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The Roar



Why desperate Rabbitohs need to adopt NRL's version of Bazball - it's a guaranteed win-win situation

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27th March, 2024
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“Desperate times call for desperate measures”. It’s a quote often attributed to Hippocrates, the Greek physician, yet it also succinctly sums up the situation the South Sydney Rabbitohs find themselves in after the opening three rounds of the NRL.

Sitting last on the ladder with no wins, and an horrific for and against of -64, the hands of Bunnies management must surely be hovering over the proverbial panic button.

Which naturally begs the question, what would happen if said button was pressed?

One route Souths should possibly explore is to take a leaf out of the book of the English men’s Test cricket team and adopt their famously infamous ‘Bazball’ strategy.

For the uninitiated, ‘Bazball’ is the nickname given to England’s approach of ultra-aggressive batting at all times, irrespective of the game situation … and of England’s actual talent.

It has certainly provided Test cricket with lots of entertainment, via a mix of audacious stroke-play, and utterly brainless decision-making.

‘Bazball’ comes from the nickname of England’s coach, New Zealander Brendon ‘Baz’ McCullum, who has brain-washed – er, I mean encouraged – his team to play without any fear of failure, and to not worry about such inconsequential things like the scoreboard or results.


Recklessly throwing the ball around and attacking at every opportunity is potentially not the worst strategy for the Rabbitohs to try on the field. Considering what else they have attempted – and failed – it’s certainly worth a shot.

Yet it’s less the tactics of Bazball that Souths should implement, and more the pompous lack of accountability which should become their mantra.

The benefits are endless, and when you begin to list them out, you realise that Bazball might truly be the genius level of thinking that England, especially their skipper Ben Stokes, attempts to not-so-subtly position it as.

The first and most obvious benefit is that any loss can immediately be reframed as a “moral victory”.

SYDNEY, AUSTRALIA - MARCH 22: Cameron Murray of the Rabbitohs talks to team mates during the round three NRL match between Sydney Roosters and South Sydney Rabbitohs at Allianz Stadium, on March 22, 2024, in Sydney, Australia. (Photo by Cameron Spencer/Getty Images)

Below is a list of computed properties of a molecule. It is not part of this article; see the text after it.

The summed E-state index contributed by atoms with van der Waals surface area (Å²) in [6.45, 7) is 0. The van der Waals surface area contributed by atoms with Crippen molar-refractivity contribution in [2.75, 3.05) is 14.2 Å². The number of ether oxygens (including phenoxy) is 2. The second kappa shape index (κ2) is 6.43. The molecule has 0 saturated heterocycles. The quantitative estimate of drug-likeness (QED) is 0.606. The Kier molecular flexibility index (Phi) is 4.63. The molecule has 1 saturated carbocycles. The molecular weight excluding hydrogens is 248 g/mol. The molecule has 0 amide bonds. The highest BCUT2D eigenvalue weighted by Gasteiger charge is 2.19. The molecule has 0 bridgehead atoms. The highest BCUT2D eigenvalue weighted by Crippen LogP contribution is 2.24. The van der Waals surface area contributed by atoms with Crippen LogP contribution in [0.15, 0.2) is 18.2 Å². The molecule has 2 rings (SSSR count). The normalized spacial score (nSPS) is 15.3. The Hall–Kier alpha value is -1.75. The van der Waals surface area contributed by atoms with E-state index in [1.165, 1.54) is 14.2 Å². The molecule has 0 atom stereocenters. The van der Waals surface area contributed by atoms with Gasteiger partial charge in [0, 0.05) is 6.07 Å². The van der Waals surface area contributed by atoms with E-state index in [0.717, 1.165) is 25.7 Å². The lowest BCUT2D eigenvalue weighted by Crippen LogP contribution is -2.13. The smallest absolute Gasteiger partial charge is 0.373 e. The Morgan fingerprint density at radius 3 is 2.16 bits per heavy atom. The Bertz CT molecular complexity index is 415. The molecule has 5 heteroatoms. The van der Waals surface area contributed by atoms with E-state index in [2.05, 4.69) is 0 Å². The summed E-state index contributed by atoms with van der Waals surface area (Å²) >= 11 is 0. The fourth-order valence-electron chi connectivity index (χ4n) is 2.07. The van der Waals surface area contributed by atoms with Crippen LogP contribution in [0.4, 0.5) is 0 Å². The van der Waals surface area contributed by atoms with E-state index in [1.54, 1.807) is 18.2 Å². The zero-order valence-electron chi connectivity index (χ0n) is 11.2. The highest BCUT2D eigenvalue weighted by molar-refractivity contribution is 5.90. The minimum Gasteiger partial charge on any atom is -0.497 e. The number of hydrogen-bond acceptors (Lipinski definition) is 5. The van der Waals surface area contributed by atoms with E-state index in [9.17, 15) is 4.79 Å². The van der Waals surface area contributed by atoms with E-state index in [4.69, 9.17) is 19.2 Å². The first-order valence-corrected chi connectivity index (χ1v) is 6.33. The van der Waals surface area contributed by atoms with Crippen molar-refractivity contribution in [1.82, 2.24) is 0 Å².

Cameron Murray talks his teammates at Allianz Stadium. (Photo by Cameron Spencer/Getty Images)

It’s a move torn straight from Donald’s Trump’s playbook, where not accepting the result throws all sensible people completely off kilter. This supremely cunning moving of the goalposts – fairly apt for football – ensures you simply can’t lose.

It’s the truest interpretation of the phrase ‘win-win’, and therefore a very savvy option for a team that hasn’t actually won a game yet after three attempts.


Furthermore, when an opponent does get the better of you on that increasingly outdated metric of success – the scoreboard – you can even take credit it for it, by boldly suggesting they were inspired by you and your style of playing.

This is an extremely clever way of taking ownership of a victory … even when victory was not yours.

In fact, why limit yourself to the game just finished (and lost), when Bazball enables you to be about something much bigger: the sport itself. You can wax lyrical about how your approach is saving the game and putting bums on seats and eyeballs on TV.

This belief makes intuitive sense too. After all, who wouldn’t want to watch their footy club play the new ‘Bazball team’? It’s almost a guaranteed win.

Another advantage of Bazball is the licence it affords you to is shrug off bad performances by saying you’re concentrating on the process, not the result. Again, this is a fantastic way to avoid any responsibility for losing.

Yet it also comes with the added benefit of allowing you to pretentiously respond to media questions about the loss in a manner that suggests the poor, dumb, simple, archaic sports journalists just don’t ‘get it’, as your approach is too advanced and cerebral for them.


One of the numbers that should make Souths players incredibly keen to be a part of a Bazball revolution is the number ‘one’. That’s the total amount of batters that have been dropped in the Bazball era, solidifying the notion that there really is no consequences to the adoption of a crazy-aggressive strategy. Lachlan Ilias is reportedly keen to hear more about this approach.

Lastly, when it comes to video referees, much like DRS, if ‘The Bunker’ decision doesn’t suit you, you can whinge about technology and say the sport should “get rid of it”, while conversely, saying absolutely nothing when the outcome helps you.

So, in summary: you can’t lose games, you can take credit for your opponent’s brilliant performances, you can claim you’re growing the sport, you can arrogantly dismiss journalists’ questions and criticism, you can’t get dropped/sacked, whilst you can also pick and choose when you support video technology.

Wow, Bazball really is the ultimate ‘Get Out of Jail Free’ card for South Sydney’s coach and players.

With Jason Demetriou on the hot seat and clearly needing to do something radical, he’d be as silly as Bazball itself if he didn’t embrace footy’s version of it.


Heck, he could even rebrand it ‘Bunniezball’.